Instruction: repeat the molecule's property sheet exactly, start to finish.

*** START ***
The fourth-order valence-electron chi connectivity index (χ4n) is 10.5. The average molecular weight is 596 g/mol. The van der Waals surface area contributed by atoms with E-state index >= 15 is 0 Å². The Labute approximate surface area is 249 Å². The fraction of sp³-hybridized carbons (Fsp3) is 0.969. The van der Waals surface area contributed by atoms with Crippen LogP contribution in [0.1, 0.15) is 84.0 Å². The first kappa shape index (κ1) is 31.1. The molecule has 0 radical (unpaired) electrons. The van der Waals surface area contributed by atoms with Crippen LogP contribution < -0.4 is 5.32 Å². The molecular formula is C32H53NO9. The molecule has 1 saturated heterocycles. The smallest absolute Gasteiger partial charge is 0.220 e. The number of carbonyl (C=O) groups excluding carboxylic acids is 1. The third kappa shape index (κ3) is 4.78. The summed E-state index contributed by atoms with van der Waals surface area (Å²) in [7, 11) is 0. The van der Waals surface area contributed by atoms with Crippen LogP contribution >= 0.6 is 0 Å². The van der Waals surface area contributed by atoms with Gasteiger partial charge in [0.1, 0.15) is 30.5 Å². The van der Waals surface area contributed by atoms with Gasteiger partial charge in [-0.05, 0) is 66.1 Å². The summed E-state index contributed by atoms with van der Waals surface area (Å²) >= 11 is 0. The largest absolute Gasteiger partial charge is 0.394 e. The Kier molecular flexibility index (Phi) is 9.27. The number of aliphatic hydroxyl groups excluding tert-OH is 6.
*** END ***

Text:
The fourth-order valence-electron chi connectivity index (χ4n) is 10.5. The average molecular weight is 596 g/mol. The van der Waals surface area contributed by atoms with E-state index >= 15 is 0 Å². The Labute approximate surface area is 249 Å². The fraction of sp³-hybridized carbons (Fsp3) is 0.969. The van der Waals surface area contributed by atoms with Crippen LogP contribution in [0.1, 0.15) is 84.0 Å². The first kappa shape index (κ1) is 31.1. The molecule has 0 radical (unpaired) electrons. The van der Waals surface area contributed by atoms with Crippen LogP contribution < -0.4 is 5.32 Å². The molecular formula is C32H53NO9. The molecule has 1 saturated heterocycles. The smallest absolute Gasteiger partial charge is 0.220 e. The number of carbonyl (C=O) groups excluding carboxylic acids is 1. The third kappa shape index (κ3) is 4.78. The summed E-state index contributed by atoms with van der Waals surface area (Å²) in [7, 11) is 0. The van der Waals surface area contributed by atoms with Crippen LogP contribution >= 0.6 is 0 Å². The van der Waals surface area contributed by atoms with Gasteiger partial charge in [0.1, 0.15) is 30.5 Å². The van der Waals surface area contributed by atoms with Gasteiger partial charge in [-0.05, 0) is 66.1 Å². The summed E-state index contributed by atoms with van der Waals surface area (Å²) >= 11 is 0. The largest absolute Gasteiger partial charge is 0.394 e. The Kier molecular flexibility index (Phi) is 9.27. The number of aliphatic hydroxyl groups excluding tert-OH is 6.